The first thing that flashed through my mind as I started reading this was – this book has got extraordinary timing. Coming on the heels of one of the most severe market contraction seen since the Great Depression, this book aims to clear the air with a very interesting history lesson.
At a time when people are flummoxed by CDOs, swaps and other exotic financial products that seem to be beyond most of our understanding (which is why it hurt even more!!!), this book provides a background to how it all began – in other words, the evolution of the bank, the bond market, the equity and finally to the present system of high finance. From Mesopotamia to the republic nation states of Italy to present day Chimerica.
Evolution and innovation in finance has paved the way for the extraordinary abundance of goods we see around us and indeed without the advance in finance, civilization would not have progressed the way it has. That is the core message of the book.
We are taken on an adventure trip in history and see how important events that shaped the world as it is today were influenced by changes in financial fortunes – among others, from the French revolution, to the American civil war, Dutch East Indies, East India company, Waterloo, America’s rise and the Great War (WWI).
Its a fascinating view since seldom do we consider finance to be an important factors in political developments of the past, preferring to look at cause and effect of events. We realize how finance (and financiers) act as a powerful background force and which we seldom get to appreciate as finance is considered by laymen to be esoteric at best and not a relevant force as worst.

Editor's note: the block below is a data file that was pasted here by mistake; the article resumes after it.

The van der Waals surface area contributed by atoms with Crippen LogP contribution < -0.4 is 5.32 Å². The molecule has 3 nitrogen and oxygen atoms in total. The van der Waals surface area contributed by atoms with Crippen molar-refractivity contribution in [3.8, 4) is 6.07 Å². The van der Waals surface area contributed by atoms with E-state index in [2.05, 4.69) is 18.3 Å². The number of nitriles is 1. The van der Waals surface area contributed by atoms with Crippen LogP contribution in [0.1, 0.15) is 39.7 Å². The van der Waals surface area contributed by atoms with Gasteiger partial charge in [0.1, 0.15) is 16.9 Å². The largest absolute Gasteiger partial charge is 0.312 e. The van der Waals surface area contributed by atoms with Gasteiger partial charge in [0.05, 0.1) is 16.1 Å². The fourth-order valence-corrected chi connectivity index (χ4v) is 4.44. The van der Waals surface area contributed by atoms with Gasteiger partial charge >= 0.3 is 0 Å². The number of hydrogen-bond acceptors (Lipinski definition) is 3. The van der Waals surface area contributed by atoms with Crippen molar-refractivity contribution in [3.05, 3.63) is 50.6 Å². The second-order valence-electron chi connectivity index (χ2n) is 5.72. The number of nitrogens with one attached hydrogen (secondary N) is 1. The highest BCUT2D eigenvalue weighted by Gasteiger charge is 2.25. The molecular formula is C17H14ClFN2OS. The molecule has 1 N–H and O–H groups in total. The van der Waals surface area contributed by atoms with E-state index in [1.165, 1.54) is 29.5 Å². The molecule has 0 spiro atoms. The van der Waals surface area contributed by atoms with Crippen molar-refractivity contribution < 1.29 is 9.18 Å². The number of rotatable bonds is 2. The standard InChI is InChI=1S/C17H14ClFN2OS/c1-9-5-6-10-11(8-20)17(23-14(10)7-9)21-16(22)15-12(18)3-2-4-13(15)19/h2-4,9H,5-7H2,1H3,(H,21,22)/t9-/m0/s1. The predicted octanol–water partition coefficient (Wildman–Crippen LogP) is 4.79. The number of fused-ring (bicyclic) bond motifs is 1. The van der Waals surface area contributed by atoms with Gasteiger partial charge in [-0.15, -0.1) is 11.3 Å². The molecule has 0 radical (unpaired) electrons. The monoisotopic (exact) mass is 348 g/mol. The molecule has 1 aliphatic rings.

This book aims both to give a historical understanding of how ancient Mesopotamia is linked through millennia with the sub-prime crisis of the present century and to help us appreciate the central role that finance plays in our lives – paradoxically as with its rising importance in our lives, its understanding has stagnated among the public, with finance considered the domain of whiz kids.
As I said, the book is timely – a reminder that we disregard the understanding of finance at our own peril.
But other than the message that the book aims to send out – this is a rollicking ride. Written with clarity and with the layman in mind, the book is fast paced, almost like a thriller, with events of past unfolding like picture flip-book, with the events shown in a different light than the usual history lessons. Of course, there are numerous other events that could have been covered but in order to remain focussed, the book takes care of some pivotal events.
I cannot imagine a more accessible book on finance in the market right now.
I cannot find a better way to end this review than by quoting the last words of the book itself –
“It is not the fault of the mirror if it reflects our blemishes as clearly as our beauty”
Finance, like the nuclear energy, depends on the wielder – a sub-prime crisis and the ability to buy your dream home are the two sides of the same balance sheet…